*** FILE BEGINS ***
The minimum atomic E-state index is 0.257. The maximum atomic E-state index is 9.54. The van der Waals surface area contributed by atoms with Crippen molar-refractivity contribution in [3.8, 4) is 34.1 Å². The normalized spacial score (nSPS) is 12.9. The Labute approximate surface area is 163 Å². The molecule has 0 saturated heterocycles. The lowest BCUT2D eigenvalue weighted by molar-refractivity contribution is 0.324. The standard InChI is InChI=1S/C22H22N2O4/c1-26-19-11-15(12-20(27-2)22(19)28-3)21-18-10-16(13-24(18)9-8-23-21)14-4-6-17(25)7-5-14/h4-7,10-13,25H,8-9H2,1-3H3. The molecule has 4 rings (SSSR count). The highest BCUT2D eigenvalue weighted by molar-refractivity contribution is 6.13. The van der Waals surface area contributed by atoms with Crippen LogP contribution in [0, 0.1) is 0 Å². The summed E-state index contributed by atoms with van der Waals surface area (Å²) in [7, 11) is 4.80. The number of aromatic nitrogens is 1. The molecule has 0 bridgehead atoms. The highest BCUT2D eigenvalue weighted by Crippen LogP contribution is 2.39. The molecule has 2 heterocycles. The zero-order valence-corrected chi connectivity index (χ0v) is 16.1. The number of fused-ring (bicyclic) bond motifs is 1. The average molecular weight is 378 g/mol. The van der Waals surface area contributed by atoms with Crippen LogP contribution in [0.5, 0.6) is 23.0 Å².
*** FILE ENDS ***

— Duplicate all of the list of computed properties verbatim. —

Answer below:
The minimum atomic E-state index is 0.257. The maximum atomic E-state index is 9.54. The van der Waals surface area contributed by atoms with Crippen molar-refractivity contribution in [3.8, 4) is 34.1 Å². The normalized spacial score (nSPS) is 12.9. The Labute approximate surface area is 163 Å². The molecule has 0 saturated heterocycles. The lowest BCUT2D eigenvalue weighted by molar-refractivity contribution is 0.324. The standard InChI is InChI=1S/C22H22N2O4/c1-26-19-11-15(12-20(27-2)22(19)28-3)21-18-10-16(13-24(18)9-8-23-21)14-4-6-17(25)7-5-14/h4-7,10-13,25H,8-9H2,1-3H3. The molecule has 4 rings (SSSR count). The highest BCUT2D eigenvalue weighted by molar-refractivity contribution is 6.13. The van der Waals surface area contributed by atoms with Crippen LogP contribution in [0, 0.1) is 0 Å². The summed E-state index contributed by atoms with van der Waals surface area (Å²) in [7, 11) is 4.80. The number of aromatic nitrogens is 1. The molecule has 0 bridgehead atoms. The highest BCUT2D eigenvalue weighted by Crippen LogP contribution is 2.39. The molecule has 2 heterocycles. The zero-order valence-corrected chi connectivity index (χ0v) is 16.1. The number of fused-ring (bicyclic) bond motifs is 1. The average molecular weight is 378 g/mol. The van der Waals surface area contributed by atoms with Crippen LogP contribution in [0.5, 0.6) is 23.0 Å².